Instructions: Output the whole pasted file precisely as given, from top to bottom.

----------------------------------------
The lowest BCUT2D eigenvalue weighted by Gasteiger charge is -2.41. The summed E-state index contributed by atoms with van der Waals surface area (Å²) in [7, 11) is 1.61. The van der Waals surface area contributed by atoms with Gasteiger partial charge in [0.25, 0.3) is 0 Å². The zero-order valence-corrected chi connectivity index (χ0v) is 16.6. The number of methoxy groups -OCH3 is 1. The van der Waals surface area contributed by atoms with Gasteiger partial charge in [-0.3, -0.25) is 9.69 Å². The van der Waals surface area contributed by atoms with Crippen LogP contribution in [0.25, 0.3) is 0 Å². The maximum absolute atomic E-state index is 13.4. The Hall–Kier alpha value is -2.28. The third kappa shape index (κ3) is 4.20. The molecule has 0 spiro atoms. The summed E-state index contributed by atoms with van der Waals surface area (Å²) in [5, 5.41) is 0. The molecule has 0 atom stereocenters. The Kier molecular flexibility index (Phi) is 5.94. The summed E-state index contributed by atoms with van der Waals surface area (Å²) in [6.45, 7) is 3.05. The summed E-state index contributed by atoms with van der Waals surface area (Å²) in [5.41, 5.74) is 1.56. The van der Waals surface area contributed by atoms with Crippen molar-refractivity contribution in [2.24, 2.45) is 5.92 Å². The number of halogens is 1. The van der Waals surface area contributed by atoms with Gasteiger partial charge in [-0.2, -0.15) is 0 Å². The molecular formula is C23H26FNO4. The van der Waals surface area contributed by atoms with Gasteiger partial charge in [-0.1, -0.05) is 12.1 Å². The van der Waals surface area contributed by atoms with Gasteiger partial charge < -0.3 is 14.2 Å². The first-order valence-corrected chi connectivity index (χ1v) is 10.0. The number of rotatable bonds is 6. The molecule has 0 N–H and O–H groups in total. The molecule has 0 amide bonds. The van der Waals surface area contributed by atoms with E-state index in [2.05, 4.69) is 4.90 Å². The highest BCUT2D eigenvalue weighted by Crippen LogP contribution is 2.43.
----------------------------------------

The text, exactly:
The lowest BCUT2D eigenvalue weighted by Gasteiger charge is -2.41. The summed E-state index contributed by atoms with van der Waals surface area (Å²) in [7, 11) is 1.61. The van der Waals surface area contributed by atoms with Gasteiger partial charge in [0.25, 0.3) is 0 Å². The zero-order valence-corrected chi connectivity index (χ0v) is 16.6. The number of methoxy groups -OCH3 is 1. The van der Waals surface area contributed by atoms with Gasteiger partial charge in [-0.3, -0.25) is 9.69 Å². The van der Waals surface area contributed by atoms with Crippen LogP contribution in [0.25, 0.3) is 0 Å². The maximum absolute atomic E-state index is 13.4. The Hall–Kier alpha value is -2.28. The third kappa shape index (κ3) is 4.20. The molecule has 0 spiro atoms. The summed E-state index contributed by atoms with van der Waals surface area (Å²) in [5, 5.41) is 0. The molecule has 0 atom stereocenters. The Kier molecular flexibility index (Phi) is 5.94. The summed E-state index contributed by atoms with van der Waals surface area (Å²) in [6.45, 7) is 3.05. The summed E-state index contributed by atoms with van der Waals surface area (Å²) in [5.41, 5.74) is 1.56. The van der Waals surface area contributed by atoms with Crippen molar-refractivity contribution in [2.24, 2.45) is 5.92 Å². The number of halogens is 1. The van der Waals surface area contributed by atoms with Gasteiger partial charge in [-0.2, -0.15) is 0 Å². The molecular formula is C23H26FNO4. The van der Waals surface area contributed by atoms with Gasteiger partial charge in [-0.1, -0.05) is 12.1 Å². The van der Waals surface area contributed by atoms with Gasteiger partial charge < -0.3 is 14.2 Å². The first-order valence-corrected chi connectivity index (χ1v) is 10.0. The number of rotatable bonds is 6. The molecule has 0 N–H and O–H groups in total. The molecule has 0 amide bonds. The van der Waals surface area contributed by atoms with E-state index in [2.05, 4.69) is 4.90 Å². The highest BCUT2D eigenvalue weighted by Crippen LogP contribution is 2.43.